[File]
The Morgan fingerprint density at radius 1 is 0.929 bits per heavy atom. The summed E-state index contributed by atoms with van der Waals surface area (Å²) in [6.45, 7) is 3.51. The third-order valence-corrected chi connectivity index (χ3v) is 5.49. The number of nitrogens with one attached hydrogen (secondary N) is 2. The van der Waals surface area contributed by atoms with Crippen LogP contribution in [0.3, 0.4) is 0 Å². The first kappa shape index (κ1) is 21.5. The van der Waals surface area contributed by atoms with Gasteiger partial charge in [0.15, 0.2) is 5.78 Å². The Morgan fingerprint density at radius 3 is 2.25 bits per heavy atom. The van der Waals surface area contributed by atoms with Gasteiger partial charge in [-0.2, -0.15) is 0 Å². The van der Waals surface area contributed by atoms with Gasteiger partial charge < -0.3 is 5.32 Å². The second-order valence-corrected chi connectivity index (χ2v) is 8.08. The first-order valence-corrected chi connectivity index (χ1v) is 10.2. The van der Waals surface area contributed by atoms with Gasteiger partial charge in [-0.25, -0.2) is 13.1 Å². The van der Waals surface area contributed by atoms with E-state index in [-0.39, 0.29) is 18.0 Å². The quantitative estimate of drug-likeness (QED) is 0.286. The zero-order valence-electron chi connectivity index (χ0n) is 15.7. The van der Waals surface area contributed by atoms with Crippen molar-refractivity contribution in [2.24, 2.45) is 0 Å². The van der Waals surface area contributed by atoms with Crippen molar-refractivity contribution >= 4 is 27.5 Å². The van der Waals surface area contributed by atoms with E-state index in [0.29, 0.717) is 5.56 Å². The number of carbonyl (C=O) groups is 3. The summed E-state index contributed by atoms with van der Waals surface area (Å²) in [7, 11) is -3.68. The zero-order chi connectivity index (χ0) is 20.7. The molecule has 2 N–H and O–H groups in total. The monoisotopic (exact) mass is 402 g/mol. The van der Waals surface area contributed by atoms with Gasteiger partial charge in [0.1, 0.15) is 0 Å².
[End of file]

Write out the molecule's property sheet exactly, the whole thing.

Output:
The Morgan fingerprint density at radius 1 is 0.929 bits per heavy atom. The summed E-state index contributed by atoms with van der Waals surface area (Å²) in [6.45, 7) is 3.51. The third-order valence-corrected chi connectivity index (χ3v) is 5.49. The number of nitrogens with one attached hydrogen (secondary N) is 2. The van der Waals surface area contributed by atoms with Crippen LogP contribution in [0.3, 0.4) is 0 Å². The first kappa shape index (κ1) is 21.5. The van der Waals surface area contributed by atoms with Gasteiger partial charge in [0.15, 0.2) is 5.78 Å². The Morgan fingerprint density at radius 3 is 2.25 bits per heavy atom. The van der Waals surface area contributed by atoms with Gasteiger partial charge in [-0.2, -0.15) is 0 Å². The van der Waals surface area contributed by atoms with Gasteiger partial charge < -0.3 is 5.32 Å². The second-order valence-corrected chi connectivity index (χ2v) is 8.08. The first-order valence-corrected chi connectivity index (χ1v) is 10.2. The van der Waals surface area contributed by atoms with Gasteiger partial charge in [-0.25, -0.2) is 13.1 Å². The van der Waals surface area contributed by atoms with E-state index in [-0.39, 0.29) is 18.0 Å². The quantitative estimate of drug-likeness (QED) is 0.286. The zero-order valence-electron chi connectivity index (χ0n) is 15.7. The van der Waals surface area contributed by atoms with Crippen molar-refractivity contribution in [2.24, 2.45) is 0 Å². The van der Waals surface area contributed by atoms with Crippen molar-refractivity contribution >= 4 is 27.5 Å². The van der Waals surface area contributed by atoms with E-state index in [0.29, 0.717) is 5.56 Å². The number of carbonyl (C=O) groups is 3. The summed E-state index contributed by atoms with van der Waals surface area (Å²) in [7, 11) is -3.68. The zero-order chi connectivity index (χ0) is 20.7. The molecule has 2 N–H and O–H groups in total. The monoisotopic (exact) mass is 402 g/mol. The van der Waals surface area contributed by atoms with Gasteiger partial charge in [0.1, 0.15) is 0 Å².